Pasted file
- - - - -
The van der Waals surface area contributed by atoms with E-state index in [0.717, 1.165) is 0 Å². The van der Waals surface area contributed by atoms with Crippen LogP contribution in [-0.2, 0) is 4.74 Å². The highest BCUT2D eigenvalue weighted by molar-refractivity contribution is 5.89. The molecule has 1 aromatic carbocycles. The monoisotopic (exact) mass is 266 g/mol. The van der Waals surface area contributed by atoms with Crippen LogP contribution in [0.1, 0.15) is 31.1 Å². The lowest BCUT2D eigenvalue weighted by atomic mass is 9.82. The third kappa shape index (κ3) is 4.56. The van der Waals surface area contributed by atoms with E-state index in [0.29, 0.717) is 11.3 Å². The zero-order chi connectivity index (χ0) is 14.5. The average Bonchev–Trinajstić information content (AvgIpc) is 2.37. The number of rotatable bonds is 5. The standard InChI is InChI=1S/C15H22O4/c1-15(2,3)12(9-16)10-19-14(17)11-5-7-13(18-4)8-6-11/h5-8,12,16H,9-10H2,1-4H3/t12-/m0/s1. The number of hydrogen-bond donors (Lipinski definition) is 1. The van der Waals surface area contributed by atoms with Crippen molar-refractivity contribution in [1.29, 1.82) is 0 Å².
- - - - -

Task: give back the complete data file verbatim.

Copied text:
The van der Waals surface area contributed by atoms with E-state index in [0.717, 1.165) is 0 Å². The van der Waals surface area contributed by atoms with Crippen LogP contribution in [-0.2, 0) is 4.74 Å². The highest BCUT2D eigenvalue weighted by molar-refractivity contribution is 5.89. The molecule has 1 aromatic carbocycles. The monoisotopic (exact) mass is 266 g/mol. The van der Waals surface area contributed by atoms with Crippen LogP contribution in [0.1, 0.15) is 31.1 Å². The lowest BCUT2D eigenvalue weighted by atomic mass is 9.82. The third kappa shape index (κ3) is 4.56. The van der Waals surface area contributed by atoms with E-state index in [0.29, 0.717) is 11.3 Å². The zero-order chi connectivity index (χ0) is 14.5. The average Bonchev–Trinajstić information content (AvgIpc) is 2.37. The number of rotatable bonds is 5. The standard InChI is InChI=1S/C15H22O4/c1-15(2,3)12(9-16)10-19-14(17)11-5-7-13(18-4)8-6-11/h5-8,12,16H,9-10H2,1-4H3/t12-/m0/s1. The number of hydrogen-bond donors (Lipinski definition) is 1. The van der Waals surface area contributed by atoms with Crippen molar-refractivity contribution in [1.29, 1.82) is 0 Å².